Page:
Session Summary

Abstracts

Temitope Ogungbemi, McPherson University, Nigeria

“The Populist West: Critical subjectivity and the politics of counter-terrorism in Nigeria”

The upsurge of aggression and terrorism in post-colonial Africa continues to stimulate suspicion in the superordinate status of the colonialists and the imperialist politics of foreign interventions. In Nigeria, counter-terrorism measures to combat Boko Haram Islamist terrorist groups face daunting challenges imposed on the state by conditions in West-based interventions and politics of counter-terrorism. This development exposes the overarching subjectivity of the former colony under the imperial forces of the West in policy development and territorial control. Combining insights from Latin American populism and critical discourse analysis, foreign interventions in Nigerian counter-terrorism policies are qualitatively analyzed to establish how Boko Haram terrorism in the Northeast is discursively operationalized by the West to legitimize imperialism. Data for the study comprise a set of memoranda of understanding on security and counter-terrorism between Nigeria and foreign nations. The analysis unravels West imperialist politics and the strategic positioning of foreign interventions in the formation and formalization of new empire in Nigeria.

Mariam Durrani, Hamilton College

“Examining the Co-production of the “Imperial” University in Lahore and New York City”

In the U.S., Pakistani-origin Muslim college students experience the domestic front of the “War on Terror” including law enforcement infiltrating and surveilling their mosques and college campuses and everyday discrimination and harassment. In Pakistan, one frontline for the War, youth have suffered the effects of the ground War and have raised their voices in dissent to the state. Based on a transnational ethnography, this paper examines student experiences at two self-proclaimed “global” universities in Lahore and New York City to argue that the college diversity talk and neoliberal political economy expose the co-production of an “imperial” higher education context. This paper historicizes the co-production of the imperial university in each context as a linked project through War and earlier political relations between the U.S. and Pakistan. This paper shows how the War racializes students and their educational trajectories in both contexts as they aspire to be recognized and included in global knowledge economies.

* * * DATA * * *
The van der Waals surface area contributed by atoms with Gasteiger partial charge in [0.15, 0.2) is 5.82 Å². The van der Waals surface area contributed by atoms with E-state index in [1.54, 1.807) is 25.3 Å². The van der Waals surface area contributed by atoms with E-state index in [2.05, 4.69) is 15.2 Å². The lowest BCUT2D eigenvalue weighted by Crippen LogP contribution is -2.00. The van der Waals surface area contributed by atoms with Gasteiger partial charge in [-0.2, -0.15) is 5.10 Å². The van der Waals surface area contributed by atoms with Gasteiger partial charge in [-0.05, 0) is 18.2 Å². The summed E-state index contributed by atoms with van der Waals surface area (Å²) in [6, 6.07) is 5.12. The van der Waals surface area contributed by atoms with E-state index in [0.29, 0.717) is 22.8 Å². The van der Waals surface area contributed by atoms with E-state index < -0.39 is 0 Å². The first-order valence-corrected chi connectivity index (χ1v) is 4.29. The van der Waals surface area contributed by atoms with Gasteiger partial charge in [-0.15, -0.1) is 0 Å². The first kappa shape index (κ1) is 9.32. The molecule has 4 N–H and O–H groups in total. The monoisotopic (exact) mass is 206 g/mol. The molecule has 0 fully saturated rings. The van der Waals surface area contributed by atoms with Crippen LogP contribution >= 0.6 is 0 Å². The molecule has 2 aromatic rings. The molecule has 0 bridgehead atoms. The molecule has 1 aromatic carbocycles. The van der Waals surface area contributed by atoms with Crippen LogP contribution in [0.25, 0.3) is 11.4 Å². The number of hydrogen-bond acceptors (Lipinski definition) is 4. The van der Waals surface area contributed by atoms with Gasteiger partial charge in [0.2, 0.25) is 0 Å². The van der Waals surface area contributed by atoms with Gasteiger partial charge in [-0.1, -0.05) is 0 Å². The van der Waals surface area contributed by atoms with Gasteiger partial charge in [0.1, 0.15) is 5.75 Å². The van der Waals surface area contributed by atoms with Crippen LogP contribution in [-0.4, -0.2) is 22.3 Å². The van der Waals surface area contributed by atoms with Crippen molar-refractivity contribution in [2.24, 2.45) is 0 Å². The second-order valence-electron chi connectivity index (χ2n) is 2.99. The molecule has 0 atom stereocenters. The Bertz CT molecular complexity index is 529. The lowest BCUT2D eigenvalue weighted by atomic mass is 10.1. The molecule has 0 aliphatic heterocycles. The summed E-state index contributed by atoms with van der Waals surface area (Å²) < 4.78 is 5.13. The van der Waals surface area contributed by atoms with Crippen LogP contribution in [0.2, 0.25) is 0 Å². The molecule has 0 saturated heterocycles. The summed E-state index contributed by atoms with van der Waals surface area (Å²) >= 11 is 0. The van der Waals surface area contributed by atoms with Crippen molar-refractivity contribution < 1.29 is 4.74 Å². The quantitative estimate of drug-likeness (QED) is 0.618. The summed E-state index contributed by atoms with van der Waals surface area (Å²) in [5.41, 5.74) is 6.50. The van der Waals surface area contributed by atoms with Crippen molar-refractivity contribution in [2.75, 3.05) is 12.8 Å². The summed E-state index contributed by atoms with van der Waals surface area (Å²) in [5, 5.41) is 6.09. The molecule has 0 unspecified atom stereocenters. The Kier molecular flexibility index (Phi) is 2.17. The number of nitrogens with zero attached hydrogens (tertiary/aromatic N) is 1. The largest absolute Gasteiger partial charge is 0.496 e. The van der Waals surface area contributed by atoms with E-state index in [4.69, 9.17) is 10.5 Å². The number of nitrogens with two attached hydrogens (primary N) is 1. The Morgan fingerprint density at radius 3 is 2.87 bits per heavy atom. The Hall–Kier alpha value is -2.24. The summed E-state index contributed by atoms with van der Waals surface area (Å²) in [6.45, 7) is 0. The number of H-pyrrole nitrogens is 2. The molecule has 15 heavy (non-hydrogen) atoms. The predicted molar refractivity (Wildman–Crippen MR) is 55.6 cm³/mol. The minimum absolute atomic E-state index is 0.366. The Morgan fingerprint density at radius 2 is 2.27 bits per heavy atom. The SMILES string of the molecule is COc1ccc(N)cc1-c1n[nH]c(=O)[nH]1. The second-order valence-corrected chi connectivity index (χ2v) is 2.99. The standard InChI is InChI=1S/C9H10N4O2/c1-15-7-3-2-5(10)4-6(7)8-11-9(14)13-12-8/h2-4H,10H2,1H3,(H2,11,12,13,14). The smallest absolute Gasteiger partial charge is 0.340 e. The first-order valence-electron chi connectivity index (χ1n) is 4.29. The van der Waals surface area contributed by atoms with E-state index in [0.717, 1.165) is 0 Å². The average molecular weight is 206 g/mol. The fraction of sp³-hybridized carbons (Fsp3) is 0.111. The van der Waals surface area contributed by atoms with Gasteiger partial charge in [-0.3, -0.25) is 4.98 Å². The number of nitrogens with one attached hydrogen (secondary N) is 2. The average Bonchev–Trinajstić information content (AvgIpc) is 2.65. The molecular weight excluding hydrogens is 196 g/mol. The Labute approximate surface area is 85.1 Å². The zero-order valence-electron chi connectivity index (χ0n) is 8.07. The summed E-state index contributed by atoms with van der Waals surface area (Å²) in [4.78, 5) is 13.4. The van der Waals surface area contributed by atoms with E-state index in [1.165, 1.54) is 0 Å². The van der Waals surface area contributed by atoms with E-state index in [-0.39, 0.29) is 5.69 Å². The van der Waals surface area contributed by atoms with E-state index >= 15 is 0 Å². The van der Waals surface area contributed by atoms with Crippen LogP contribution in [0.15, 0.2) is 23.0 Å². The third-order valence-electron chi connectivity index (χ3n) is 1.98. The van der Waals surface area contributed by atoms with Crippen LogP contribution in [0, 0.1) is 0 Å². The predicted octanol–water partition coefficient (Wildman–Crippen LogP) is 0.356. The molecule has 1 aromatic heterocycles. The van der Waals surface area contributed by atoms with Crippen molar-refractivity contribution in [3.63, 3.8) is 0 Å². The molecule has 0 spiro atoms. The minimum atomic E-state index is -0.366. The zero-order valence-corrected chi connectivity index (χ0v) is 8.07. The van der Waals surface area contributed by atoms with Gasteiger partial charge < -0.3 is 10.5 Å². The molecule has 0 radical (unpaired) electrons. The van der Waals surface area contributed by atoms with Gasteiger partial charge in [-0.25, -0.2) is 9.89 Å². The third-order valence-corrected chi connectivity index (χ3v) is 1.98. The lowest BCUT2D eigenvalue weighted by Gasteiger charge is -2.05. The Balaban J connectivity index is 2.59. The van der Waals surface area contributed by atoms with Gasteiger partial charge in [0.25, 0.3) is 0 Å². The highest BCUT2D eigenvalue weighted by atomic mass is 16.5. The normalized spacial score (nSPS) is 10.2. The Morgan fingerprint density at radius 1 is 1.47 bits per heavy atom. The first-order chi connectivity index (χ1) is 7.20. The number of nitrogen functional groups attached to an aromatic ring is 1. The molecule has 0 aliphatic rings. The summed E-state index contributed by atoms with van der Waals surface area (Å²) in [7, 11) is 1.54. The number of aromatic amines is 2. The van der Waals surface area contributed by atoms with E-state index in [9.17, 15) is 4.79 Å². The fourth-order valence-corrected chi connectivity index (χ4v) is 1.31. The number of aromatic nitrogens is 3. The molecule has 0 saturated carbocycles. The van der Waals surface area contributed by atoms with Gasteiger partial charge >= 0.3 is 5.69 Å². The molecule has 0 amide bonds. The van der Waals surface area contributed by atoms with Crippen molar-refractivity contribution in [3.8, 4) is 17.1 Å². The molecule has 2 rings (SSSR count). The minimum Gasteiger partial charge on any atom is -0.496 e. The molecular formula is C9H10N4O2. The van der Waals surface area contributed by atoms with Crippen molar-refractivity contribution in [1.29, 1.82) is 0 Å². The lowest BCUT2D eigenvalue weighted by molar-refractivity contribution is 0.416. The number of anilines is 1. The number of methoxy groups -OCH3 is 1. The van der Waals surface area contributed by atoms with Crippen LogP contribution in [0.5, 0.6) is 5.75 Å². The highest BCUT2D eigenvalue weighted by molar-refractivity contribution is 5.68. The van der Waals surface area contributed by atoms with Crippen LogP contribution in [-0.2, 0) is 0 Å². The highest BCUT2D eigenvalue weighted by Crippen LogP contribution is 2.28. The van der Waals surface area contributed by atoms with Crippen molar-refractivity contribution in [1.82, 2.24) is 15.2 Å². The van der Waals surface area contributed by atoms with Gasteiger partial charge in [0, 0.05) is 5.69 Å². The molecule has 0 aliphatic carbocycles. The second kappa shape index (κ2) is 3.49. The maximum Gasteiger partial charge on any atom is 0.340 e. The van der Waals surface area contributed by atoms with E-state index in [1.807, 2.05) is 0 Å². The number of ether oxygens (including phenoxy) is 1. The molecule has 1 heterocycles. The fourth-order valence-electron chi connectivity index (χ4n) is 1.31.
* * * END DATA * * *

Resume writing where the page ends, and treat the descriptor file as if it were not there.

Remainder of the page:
Max Clayton, Yale University

“Empire’s Anxiety and Indigeneity: Recent American studies critiques of U.S. empire”

“Anxieties of Empire” appears as a theme in recent American studies scholarship alongside a web of related concepts aimed at interrogating the contours of U.S. empire. This paper analyzes how the theme of imperial anxieties and its conceptual partners have been recently deployed by scholars working on settler colonialism and indigenous history, and critical theory to question the stability, completeness, and future(s) of U.S. empire. The paper then clarifies what is taken to be the historical and political stakes of this reframing of U.S. empire: it underscores the persistence of indigenous nations and their legal claims to sovereignty; it deflates capitalism’s overconfidence and undermines its unquestionableness; and it opens up new political and ethical alternatives to imperial forms of governance.

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